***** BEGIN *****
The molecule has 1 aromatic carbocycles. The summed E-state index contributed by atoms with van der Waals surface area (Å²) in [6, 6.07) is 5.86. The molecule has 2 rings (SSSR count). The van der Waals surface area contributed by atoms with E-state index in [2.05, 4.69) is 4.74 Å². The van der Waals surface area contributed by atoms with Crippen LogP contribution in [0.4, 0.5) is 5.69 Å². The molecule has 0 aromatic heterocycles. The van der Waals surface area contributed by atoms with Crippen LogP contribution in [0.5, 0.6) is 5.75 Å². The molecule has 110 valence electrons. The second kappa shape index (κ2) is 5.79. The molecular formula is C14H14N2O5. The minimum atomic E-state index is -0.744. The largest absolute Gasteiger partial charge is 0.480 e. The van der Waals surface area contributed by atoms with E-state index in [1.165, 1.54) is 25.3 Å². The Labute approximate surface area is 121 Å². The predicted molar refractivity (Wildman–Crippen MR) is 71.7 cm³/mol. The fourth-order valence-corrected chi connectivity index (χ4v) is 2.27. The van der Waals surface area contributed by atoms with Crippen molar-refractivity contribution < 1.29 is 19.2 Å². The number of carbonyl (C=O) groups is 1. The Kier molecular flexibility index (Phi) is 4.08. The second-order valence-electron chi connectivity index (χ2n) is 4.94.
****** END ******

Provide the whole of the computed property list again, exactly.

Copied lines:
The molecule has 1 aromatic carbocycles. The summed E-state index contributed by atoms with van der Waals surface area (Å²) in [6, 6.07) is 5.86. The molecule has 2 rings (SSSR count). The van der Waals surface area contributed by atoms with E-state index in [2.05, 4.69) is 4.74 Å². The van der Waals surface area contributed by atoms with Crippen LogP contribution in [0.4, 0.5) is 5.69 Å². The molecule has 0 aromatic heterocycles. The van der Waals surface area contributed by atoms with Crippen LogP contribution in [0.5, 0.6) is 5.75 Å². The molecule has 110 valence electrons. The second kappa shape index (κ2) is 5.79. The molecular formula is C14H14N2O5. The minimum atomic E-state index is -0.744. The largest absolute Gasteiger partial charge is 0.480 e. The van der Waals surface area contributed by atoms with E-state index in [1.165, 1.54) is 25.3 Å². The Labute approximate surface area is 121 Å². The predicted molar refractivity (Wildman–Crippen MR) is 71.7 cm³/mol. The fourth-order valence-corrected chi connectivity index (χ4v) is 2.27. The van der Waals surface area contributed by atoms with Crippen molar-refractivity contribution < 1.29 is 19.2 Å². The number of carbonyl (C=O) groups is 1. The Kier molecular flexibility index (Phi) is 4.08. The second-order valence-electron chi connectivity index (χ2n) is 4.94.